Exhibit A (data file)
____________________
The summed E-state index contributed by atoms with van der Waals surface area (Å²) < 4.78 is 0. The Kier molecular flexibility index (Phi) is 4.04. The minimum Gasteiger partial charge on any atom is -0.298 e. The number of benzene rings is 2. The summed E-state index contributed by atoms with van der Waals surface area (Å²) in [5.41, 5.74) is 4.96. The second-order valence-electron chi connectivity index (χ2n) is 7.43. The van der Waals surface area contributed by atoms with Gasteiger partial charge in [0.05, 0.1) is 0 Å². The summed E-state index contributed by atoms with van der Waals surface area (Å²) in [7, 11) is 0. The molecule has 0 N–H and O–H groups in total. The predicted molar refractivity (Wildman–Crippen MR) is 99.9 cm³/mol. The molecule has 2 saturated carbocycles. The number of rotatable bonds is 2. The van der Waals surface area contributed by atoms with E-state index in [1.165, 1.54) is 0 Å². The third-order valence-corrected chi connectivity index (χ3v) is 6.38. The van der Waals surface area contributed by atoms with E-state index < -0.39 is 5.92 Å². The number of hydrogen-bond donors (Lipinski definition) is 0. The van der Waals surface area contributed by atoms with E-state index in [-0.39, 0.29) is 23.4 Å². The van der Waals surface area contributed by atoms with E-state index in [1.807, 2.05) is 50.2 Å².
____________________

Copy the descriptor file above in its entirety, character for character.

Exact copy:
The summed E-state index contributed by atoms with van der Waals surface area (Å²) < 4.78 is 0. The Kier molecular flexibility index (Phi) is 4.04. The minimum Gasteiger partial charge on any atom is -0.298 e. The number of benzene rings is 2. The summed E-state index contributed by atoms with van der Waals surface area (Å²) in [5.41, 5.74) is 4.96. The second-order valence-electron chi connectivity index (χ2n) is 7.43. The van der Waals surface area contributed by atoms with Gasteiger partial charge in [0.05, 0.1) is 0 Å². The summed E-state index contributed by atoms with van der Waals surface area (Å²) in [7, 11) is 0. The molecule has 0 N–H and O–H groups in total. The predicted molar refractivity (Wildman–Crippen MR) is 99.9 cm³/mol. The molecule has 2 saturated carbocycles. The number of rotatable bonds is 2. The van der Waals surface area contributed by atoms with E-state index in [1.165, 1.54) is 0 Å². The third-order valence-corrected chi connectivity index (χ3v) is 6.38. The van der Waals surface area contributed by atoms with E-state index < -0.39 is 5.92 Å². The number of hydrogen-bond donors (Lipinski definition) is 0. The van der Waals surface area contributed by atoms with E-state index in [-0.39, 0.29) is 23.4 Å². The van der Waals surface area contributed by atoms with E-state index in [1.807, 2.05) is 50.2 Å².